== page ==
The DCSS also has enforcement tools available to assist the recipient spouse in getting his or her support, like the ability to freeze a driver’s license as pressure to compel that supporting parent to make the payments. They can also freeze contractor’s licenses or seize tax refunds.
Another tool that is available to the DCSS, to me as a family law attorney, and to a recipient parent in a family law system is what is called in income withholding order for support. It’s a simple document that gets issued by the family law judge and is served on the employer of the spouse who is obligated to pay child support. Then that employer has its own independent duty to withhold the child support from the employee’s paycheque, and to forward that child support payment to the recipient parent. So, there are myriad tools and processes by which we can enforce the payment of child support in California. For the most part, they usually are pretty effective.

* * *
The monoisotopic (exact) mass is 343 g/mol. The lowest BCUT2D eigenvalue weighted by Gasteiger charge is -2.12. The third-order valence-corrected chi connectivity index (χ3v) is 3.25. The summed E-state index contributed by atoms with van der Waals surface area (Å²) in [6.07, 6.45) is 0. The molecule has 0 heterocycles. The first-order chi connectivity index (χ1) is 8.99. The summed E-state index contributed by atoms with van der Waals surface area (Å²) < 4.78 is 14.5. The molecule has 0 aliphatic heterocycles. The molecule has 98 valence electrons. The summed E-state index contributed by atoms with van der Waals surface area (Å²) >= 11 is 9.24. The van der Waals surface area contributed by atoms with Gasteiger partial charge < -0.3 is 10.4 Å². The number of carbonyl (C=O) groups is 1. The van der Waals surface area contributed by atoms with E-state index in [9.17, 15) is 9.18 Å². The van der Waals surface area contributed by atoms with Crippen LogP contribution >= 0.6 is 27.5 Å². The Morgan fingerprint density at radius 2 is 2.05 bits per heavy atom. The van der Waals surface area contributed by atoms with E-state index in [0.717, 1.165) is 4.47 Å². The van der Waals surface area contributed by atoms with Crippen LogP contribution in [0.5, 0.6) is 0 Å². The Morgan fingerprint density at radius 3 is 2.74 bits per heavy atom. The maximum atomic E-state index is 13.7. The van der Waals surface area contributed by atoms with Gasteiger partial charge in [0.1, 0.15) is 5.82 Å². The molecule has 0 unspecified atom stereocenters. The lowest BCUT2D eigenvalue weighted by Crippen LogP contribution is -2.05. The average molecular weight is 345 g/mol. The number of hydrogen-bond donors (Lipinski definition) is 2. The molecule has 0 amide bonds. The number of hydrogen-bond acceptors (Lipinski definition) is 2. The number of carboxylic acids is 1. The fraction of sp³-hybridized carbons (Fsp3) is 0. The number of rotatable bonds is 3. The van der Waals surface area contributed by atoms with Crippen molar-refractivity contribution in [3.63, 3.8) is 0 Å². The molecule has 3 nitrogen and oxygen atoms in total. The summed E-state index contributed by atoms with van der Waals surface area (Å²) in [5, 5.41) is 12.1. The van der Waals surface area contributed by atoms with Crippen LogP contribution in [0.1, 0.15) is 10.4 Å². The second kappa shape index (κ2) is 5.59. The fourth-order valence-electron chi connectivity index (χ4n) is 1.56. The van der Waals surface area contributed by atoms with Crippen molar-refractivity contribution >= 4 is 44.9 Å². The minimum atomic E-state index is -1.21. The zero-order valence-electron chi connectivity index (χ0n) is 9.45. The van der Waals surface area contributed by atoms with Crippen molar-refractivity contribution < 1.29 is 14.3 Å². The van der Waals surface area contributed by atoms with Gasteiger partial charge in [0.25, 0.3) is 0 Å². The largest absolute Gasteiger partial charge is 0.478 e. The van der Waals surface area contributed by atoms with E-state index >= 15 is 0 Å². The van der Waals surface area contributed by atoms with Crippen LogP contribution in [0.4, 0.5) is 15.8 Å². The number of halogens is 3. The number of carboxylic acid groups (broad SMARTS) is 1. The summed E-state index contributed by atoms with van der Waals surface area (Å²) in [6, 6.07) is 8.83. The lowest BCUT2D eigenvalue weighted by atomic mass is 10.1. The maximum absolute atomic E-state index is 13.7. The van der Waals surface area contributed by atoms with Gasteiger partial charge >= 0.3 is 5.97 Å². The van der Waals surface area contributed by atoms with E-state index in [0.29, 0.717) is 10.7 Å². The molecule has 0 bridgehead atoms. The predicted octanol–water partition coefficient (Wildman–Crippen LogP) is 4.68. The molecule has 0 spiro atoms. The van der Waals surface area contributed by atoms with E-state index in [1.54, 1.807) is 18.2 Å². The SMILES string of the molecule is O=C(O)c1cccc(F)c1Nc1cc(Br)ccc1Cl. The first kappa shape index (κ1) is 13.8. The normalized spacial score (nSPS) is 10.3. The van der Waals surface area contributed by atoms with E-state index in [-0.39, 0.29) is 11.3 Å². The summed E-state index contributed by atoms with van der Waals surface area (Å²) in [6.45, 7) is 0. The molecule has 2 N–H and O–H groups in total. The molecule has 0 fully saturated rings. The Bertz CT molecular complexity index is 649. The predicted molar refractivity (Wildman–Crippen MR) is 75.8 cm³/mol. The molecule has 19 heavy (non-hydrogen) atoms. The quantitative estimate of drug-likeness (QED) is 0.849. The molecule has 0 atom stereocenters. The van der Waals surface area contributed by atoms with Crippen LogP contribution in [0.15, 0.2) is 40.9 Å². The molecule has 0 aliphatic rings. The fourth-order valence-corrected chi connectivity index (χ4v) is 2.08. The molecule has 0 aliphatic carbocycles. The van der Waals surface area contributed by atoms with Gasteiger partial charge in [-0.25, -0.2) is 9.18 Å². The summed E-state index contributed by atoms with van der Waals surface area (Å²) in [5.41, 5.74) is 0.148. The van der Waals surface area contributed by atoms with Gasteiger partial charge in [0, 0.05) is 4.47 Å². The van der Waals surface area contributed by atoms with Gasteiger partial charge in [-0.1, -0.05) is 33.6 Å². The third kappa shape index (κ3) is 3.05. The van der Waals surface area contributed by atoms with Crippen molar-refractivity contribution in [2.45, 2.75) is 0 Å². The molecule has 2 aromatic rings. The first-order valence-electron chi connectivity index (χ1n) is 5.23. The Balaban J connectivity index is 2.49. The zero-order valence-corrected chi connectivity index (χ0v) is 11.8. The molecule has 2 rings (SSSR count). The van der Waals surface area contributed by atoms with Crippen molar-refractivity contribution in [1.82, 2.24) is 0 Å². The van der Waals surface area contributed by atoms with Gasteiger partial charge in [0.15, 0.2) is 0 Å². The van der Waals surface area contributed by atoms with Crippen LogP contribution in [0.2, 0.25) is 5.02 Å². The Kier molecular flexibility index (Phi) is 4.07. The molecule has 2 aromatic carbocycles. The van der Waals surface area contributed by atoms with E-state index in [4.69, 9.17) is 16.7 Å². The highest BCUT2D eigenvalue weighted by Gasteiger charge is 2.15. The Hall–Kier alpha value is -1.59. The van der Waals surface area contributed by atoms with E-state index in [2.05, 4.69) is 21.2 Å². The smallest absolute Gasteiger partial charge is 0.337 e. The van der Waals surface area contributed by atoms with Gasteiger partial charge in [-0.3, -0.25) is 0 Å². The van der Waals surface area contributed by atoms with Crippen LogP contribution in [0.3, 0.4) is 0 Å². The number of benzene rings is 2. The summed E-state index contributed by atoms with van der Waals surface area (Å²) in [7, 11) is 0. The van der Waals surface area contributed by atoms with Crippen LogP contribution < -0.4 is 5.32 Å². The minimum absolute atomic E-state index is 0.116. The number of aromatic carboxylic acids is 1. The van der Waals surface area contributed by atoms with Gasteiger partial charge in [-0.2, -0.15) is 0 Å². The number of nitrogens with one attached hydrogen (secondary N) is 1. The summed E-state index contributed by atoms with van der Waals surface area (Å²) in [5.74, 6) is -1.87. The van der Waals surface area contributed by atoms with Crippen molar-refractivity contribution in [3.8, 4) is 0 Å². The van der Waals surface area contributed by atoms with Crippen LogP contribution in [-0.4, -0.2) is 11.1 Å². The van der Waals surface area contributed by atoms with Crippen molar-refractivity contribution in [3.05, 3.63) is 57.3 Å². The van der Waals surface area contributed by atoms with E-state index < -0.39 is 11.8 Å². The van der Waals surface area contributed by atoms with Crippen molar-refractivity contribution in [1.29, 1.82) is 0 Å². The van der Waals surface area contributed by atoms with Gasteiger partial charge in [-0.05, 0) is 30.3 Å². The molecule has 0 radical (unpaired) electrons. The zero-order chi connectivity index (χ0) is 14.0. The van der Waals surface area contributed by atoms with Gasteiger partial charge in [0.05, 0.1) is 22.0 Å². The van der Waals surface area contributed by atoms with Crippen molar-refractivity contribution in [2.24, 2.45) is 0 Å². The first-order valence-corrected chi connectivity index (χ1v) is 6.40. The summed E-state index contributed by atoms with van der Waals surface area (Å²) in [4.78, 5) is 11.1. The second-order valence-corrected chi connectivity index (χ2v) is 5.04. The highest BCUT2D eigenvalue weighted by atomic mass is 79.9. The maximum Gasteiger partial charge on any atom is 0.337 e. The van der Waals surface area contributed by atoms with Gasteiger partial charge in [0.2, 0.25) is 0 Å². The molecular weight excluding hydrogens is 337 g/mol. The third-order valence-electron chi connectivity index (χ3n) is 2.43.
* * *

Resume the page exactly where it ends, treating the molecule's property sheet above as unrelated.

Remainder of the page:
John Harding is the principal of the law firm of Harding & Associates in Northern California. He practices family law litigation and divorce mediation exclusively.